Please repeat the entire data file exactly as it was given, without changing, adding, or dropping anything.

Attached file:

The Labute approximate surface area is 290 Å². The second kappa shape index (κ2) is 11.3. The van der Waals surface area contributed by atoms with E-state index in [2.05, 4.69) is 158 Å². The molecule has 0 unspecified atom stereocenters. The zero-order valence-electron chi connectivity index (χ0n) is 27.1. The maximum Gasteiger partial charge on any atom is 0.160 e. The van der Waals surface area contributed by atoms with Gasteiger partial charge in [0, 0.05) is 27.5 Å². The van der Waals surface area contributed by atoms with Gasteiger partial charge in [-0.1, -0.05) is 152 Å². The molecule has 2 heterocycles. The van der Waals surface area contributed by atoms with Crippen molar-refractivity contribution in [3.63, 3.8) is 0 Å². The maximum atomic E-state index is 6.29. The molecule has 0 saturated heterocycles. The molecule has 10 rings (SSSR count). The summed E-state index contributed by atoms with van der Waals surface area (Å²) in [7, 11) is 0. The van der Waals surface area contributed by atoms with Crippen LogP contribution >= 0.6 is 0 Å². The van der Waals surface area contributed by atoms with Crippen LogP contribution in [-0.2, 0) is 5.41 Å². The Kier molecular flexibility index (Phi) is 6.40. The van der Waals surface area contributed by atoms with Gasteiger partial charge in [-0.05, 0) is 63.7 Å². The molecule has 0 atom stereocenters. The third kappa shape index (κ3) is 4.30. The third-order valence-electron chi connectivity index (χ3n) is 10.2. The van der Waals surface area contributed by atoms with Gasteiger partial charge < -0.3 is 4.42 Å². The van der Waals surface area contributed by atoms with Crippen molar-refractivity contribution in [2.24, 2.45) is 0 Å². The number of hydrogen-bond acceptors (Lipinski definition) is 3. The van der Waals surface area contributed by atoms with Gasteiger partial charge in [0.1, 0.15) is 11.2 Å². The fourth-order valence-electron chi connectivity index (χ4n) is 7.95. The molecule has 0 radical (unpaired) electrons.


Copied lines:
The Labute approximate surface area is 290 Å². The second kappa shape index (κ2) is 11.3. The van der Waals surface area contributed by atoms with E-state index in [2.05, 4.69) is 158 Å². The molecule has 0 unspecified atom stereocenters. The zero-order valence-electron chi connectivity index (χ0n) is 27.1. The maximum Gasteiger partial charge on any atom is 0.160 e. The van der Waals surface area contributed by atoms with Gasteiger partial charge in [0, 0.05) is 27.5 Å². The van der Waals surface area contributed by atoms with Gasteiger partial charge in [-0.1, -0.05) is 152 Å². The molecule has 2 heterocycles. The van der Waals surface area contributed by atoms with Crippen molar-refractivity contribution in [3.63, 3.8) is 0 Å². The maximum atomic E-state index is 6.29. The molecule has 0 saturated heterocycles. The molecule has 10 rings (SSSR count). The summed E-state index contributed by atoms with van der Waals surface area (Å²) in [7, 11) is 0. The van der Waals surface area contributed by atoms with Crippen LogP contribution >= 0.6 is 0 Å². The van der Waals surface area contributed by atoms with Crippen LogP contribution in [-0.2, 0) is 5.41 Å². The Kier molecular flexibility index (Phi) is 6.40. The van der Waals surface area contributed by atoms with Gasteiger partial charge in [-0.05, 0) is 63.7 Å². The molecule has 0 atom stereocenters. The third kappa shape index (κ3) is 4.30. The third-order valence-electron chi connectivity index (χ3n) is 10.2. The van der Waals surface area contributed by atoms with Gasteiger partial charge < -0.3 is 4.42 Å². The van der Waals surface area contributed by atoms with Crippen molar-refractivity contribution in [2.24, 2.45) is 0 Å². The number of hydrogen-bond acceptors (Lipinski definition) is 3. The van der Waals surface area contributed by atoms with Gasteiger partial charge in [0.1, 0.15) is 11.2 Å². The fourth-order valence-electron chi connectivity index (χ4n) is 7.95. The molecule has 0 radical (unpaired) electrons.